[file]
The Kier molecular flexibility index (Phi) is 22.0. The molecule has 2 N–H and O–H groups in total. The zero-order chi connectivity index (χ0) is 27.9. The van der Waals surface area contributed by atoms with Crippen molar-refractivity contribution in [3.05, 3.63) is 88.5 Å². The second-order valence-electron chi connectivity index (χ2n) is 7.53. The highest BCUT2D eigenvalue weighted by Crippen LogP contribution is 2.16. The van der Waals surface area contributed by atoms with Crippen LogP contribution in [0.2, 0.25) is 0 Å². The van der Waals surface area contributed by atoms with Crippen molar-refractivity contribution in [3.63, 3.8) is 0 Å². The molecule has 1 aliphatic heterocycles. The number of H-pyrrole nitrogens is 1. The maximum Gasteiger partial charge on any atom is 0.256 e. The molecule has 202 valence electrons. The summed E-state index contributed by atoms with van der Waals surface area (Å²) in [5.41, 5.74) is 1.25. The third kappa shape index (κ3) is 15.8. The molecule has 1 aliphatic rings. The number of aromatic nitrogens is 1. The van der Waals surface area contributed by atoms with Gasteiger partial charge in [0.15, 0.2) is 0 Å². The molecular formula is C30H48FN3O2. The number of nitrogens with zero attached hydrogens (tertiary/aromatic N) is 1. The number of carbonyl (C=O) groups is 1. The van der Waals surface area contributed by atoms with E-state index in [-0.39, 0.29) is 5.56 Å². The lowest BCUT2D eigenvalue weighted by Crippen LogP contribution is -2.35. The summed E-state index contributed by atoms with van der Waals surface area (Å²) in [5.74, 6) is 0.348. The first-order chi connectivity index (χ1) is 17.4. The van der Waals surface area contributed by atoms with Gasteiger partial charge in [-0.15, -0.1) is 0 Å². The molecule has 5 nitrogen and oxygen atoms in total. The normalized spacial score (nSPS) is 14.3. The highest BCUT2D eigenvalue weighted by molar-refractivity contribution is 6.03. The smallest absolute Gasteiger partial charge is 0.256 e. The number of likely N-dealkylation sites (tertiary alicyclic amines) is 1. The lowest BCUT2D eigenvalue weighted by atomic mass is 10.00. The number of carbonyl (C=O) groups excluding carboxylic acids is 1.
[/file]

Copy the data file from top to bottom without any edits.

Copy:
The Kier molecular flexibility index (Phi) is 22.0. The molecule has 2 N–H and O–H groups in total. The zero-order chi connectivity index (χ0) is 27.9. The van der Waals surface area contributed by atoms with Crippen molar-refractivity contribution in [3.05, 3.63) is 88.5 Å². The second-order valence-electron chi connectivity index (χ2n) is 7.53. The highest BCUT2D eigenvalue weighted by Crippen LogP contribution is 2.16. The van der Waals surface area contributed by atoms with Crippen LogP contribution in [0.2, 0.25) is 0 Å². The van der Waals surface area contributed by atoms with Crippen molar-refractivity contribution in [3.63, 3.8) is 0 Å². The molecule has 1 aliphatic heterocycles. The number of H-pyrrole nitrogens is 1. The maximum Gasteiger partial charge on any atom is 0.256 e. The molecule has 202 valence electrons. The summed E-state index contributed by atoms with van der Waals surface area (Å²) in [5.41, 5.74) is 1.25. The third kappa shape index (κ3) is 15.8. The molecule has 1 aliphatic rings. The number of aromatic nitrogens is 1. The van der Waals surface area contributed by atoms with Gasteiger partial charge in [0.15, 0.2) is 0 Å². The molecular formula is C30H48FN3O2. The number of nitrogens with zero attached hydrogens (tertiary/aromatic N) is 1. The number of carbonyl (C=O) groups is 1. The van der Waals surface area contributed by atoms with E-state index in [-0.39, 0.29) is 5.56 Å². The lowest BCUT2D eigenvalue weighted by Crippen LogP contribution is -2.35. The summed E-state index contributed by atoms with van der Waals surface area (Å²) in [5.74, 6) is 0.348. The first-order chi connectivity index (χ1) is 17.4. The van der Waals surface area contributed by atoms with Gasteiger partial charge in [-0.15, -0.1) is 0 Å². The molecule has 5 nitrogen and oxygen atoms in total. The normalized spacial score (nSPS) is 14.3. The highest BCUT2D eigenvalue weighted by molar-refractivity contribution is 6.03. The smallest absolute Gasteiger partial charge is 0.256 e. The number of likely N-dealkylation sites (tertiary alicyclic amines) is 1. The lowest BCUT2D eigenvalue weighted by atomic mass is 10.00. The number of carbonyl (C=O) groups excluding carboxylic acids is 1.